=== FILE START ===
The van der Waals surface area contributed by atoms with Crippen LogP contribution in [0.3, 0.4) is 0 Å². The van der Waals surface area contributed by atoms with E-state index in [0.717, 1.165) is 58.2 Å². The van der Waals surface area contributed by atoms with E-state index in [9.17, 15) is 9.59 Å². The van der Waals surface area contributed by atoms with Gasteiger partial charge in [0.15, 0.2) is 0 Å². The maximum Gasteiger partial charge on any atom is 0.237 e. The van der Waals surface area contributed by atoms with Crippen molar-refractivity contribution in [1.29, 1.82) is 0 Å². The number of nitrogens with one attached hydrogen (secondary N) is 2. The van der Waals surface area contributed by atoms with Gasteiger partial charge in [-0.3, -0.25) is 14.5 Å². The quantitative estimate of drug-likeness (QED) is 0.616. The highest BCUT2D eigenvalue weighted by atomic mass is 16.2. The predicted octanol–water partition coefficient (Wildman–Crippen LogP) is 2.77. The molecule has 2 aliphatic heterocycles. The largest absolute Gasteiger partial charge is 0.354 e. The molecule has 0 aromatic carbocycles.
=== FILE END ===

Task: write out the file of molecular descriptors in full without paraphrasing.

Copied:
The van der Waals surface area contributed by atoms with Crippen LogP contribution in [0.3, 0.4) is 0 Å². The van der Waals surface area contributed by atoms with E-state index in [0.717, 1.165) is 58.2 Å². The van der Waals surface area contributed by atoms with E-state index in [9.17, 15) is 9.59 Å². The van der Waals surface area contributed by atoms with Gasteiger partial charge in [0.15, 0.2) is 0 Å². The maximum Gasteiger partial charge on any atom is 0.237 e. The van der Waals surface area contributed by atoms with Crippen molar-refractivity contribution in [1.29, 1.82) is 0 Å². The number of nitrogens with one attached hydrogen (secondary N) is 2. The van der Waals surface area contributed by atoms with Gasteiger partial charge in [-0.3, -0.25) is 14.5 Å². The quantitative estimate of drug-likeness (QED) is 0.616. The highest BCUT2D eigenvalue weighted by atomic mass is 16.2. The predicted octanol–water partition coefficient (Wildman–Crippen LogP) is 2.77. The molecule has 2 aliphatic heterocycles. The largest absolute Gasteiger partial charge is 0.354 e. The molecule has 0 aromatic carbocycles.